Collaboration is key for Jim French and his close-knit staff at Portage Northern High School. A lifelong Southwest Michigan local, now principal at Portage Northern, French adamantly disagrees with the self-described “beatings will continue until moral improves,” model of education that he grew up in. Instead, French wants his students to feel appreciated, accepted, and hopes to teach them the values of good character and perseverance.

French receives an incredible amount of support from his staff, taking the word “Pride” to a whole new level. Sure, every school has pride, but you’d be hard pressed to find one that uses the word synonymously with their school’s mission statement. The staff at Portage Northern has broken down “Pride” into a five-pronged matrix that urges staff and students alike to be positive and respectful, show initiative as well as determination, and be engaged in the learning process.

The staff has definitely kept their part of the bargain. By utilizing modern technologies, such as the cameras on our phones and various social media outlets, teachers at Portage Northern have turned traditional classroom distractions into useful tools that promote participation in the classroom. The staff’s decision to accommodate students has a reciprocal effect in that students are more likely to appreciate their teachers’ efforts, thus creating a base to establish strong student-teacher relationships.

Establishing such relationships is a necessary step in teaching kids how to persevere, which in French’s opinion may be the most important aspect of modern education. Worried that our nation’s attitude is one of “don’t make mistakes because failing can be painful,” French hopes that his kids realize that learning how to dissect problems based on lessons learned from past mistakes is exponentially more rewarding than living a life in which failure is unacceptable. He has but one message for parents when it comes to mistakes, “Let your children make them.”



Comstock STEM Academy

Comstock, MI

In similar fashion to French and his staff, the Comstock STEM Academy, which provides a unique take on K-8 education, was founded upon the idea that students should learn how to adapt to, and persevere through our world’s many challenges. Presided over by Director Chris Chopp, the academy’s curriculum is rooted in Science, Technology, Engineering, and Mathematics. And though these four areas of study are often thought of as analytic rather than creative, the team at Comstock has made a point of being an exception to such opinions.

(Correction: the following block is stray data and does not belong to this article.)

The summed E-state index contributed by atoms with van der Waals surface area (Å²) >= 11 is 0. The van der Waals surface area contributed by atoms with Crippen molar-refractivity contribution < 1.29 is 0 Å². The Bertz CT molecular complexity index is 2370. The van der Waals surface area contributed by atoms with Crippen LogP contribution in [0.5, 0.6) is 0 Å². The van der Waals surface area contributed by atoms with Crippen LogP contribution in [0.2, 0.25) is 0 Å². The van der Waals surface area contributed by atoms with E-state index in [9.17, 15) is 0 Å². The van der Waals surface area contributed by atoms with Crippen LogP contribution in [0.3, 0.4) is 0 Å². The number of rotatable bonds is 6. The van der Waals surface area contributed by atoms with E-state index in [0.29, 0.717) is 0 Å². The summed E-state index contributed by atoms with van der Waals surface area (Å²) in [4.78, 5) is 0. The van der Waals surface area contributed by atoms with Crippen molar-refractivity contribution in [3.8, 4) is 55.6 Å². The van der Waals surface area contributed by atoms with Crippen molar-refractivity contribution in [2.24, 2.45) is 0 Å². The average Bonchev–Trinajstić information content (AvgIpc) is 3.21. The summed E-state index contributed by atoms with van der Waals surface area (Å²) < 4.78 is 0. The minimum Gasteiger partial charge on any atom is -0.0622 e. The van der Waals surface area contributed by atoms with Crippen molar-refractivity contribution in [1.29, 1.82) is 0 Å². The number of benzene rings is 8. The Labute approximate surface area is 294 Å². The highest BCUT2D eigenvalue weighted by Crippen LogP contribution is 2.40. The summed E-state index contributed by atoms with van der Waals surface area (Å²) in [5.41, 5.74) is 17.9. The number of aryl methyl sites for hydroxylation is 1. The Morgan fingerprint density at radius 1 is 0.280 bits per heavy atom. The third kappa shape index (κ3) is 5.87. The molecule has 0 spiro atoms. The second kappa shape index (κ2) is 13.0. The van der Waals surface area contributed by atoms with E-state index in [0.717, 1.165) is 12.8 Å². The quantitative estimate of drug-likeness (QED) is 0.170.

By introducing students to their LEGO® room, in which kids are asked to build scenes that were read to them out of a storybook, the staff at Comstock has successfully blurred the line between creativity and basic engineering. Likewise, the recent addition of a 3-D printer to the school’s already impressive arsenal of technologies allows students to connect the dots between art and math by imagining, coding, and printing miniature 3-D versions of landmasses and skyscrapers.

With so many awe-inspiring mechanisms on the premises, Comstock STEM has seemingly adopted the mantra of Uncle Ben of the Marvel Universe’s Spider-Man stores: “With great power comes great responsibility.” While it is a public school, Comstock STEM Academy does ask its students to apply before being admitted.

“We want to be sure that each child has a drive to learn.” Chopp said when asked about the admissions process.

After submitting their test scores, filling out the Comstock STEM application, and sitting down for an interview with Director Chopp, students who apply are considered for admission. Those who exhibit a genuine interest in an accelerated academic atmosphere, as well as a desire to be challenged by it, are given the opportunity to attend Comstock STEM.

In truth, Comstock STEM’s advanced curriculum is but a fraction of what makes this establishment worthy of its Catalyst Education Award. Like its four companion honorees, Comstock STEM puts major emphasis on each student’s personal progression, which extends past the walls of each institution and the subjects taught at them, and encompasses the greater makeup of their character. By investing every fiber of their beings into the students that roam their halls, this year’s award winners have taken it upon themselves to begin a major shift in the mood of educators by promoting the belief that students must be taught to value and explore any areas of study that interest them, while being supported at home by parents and guardians who let them be comfortable with who they are.

You can learn more about how to enter yourself, your school or a fellow educator for consideration for a 2018 Catalyst Education Award at The deadline for entry for is August 31, 2017.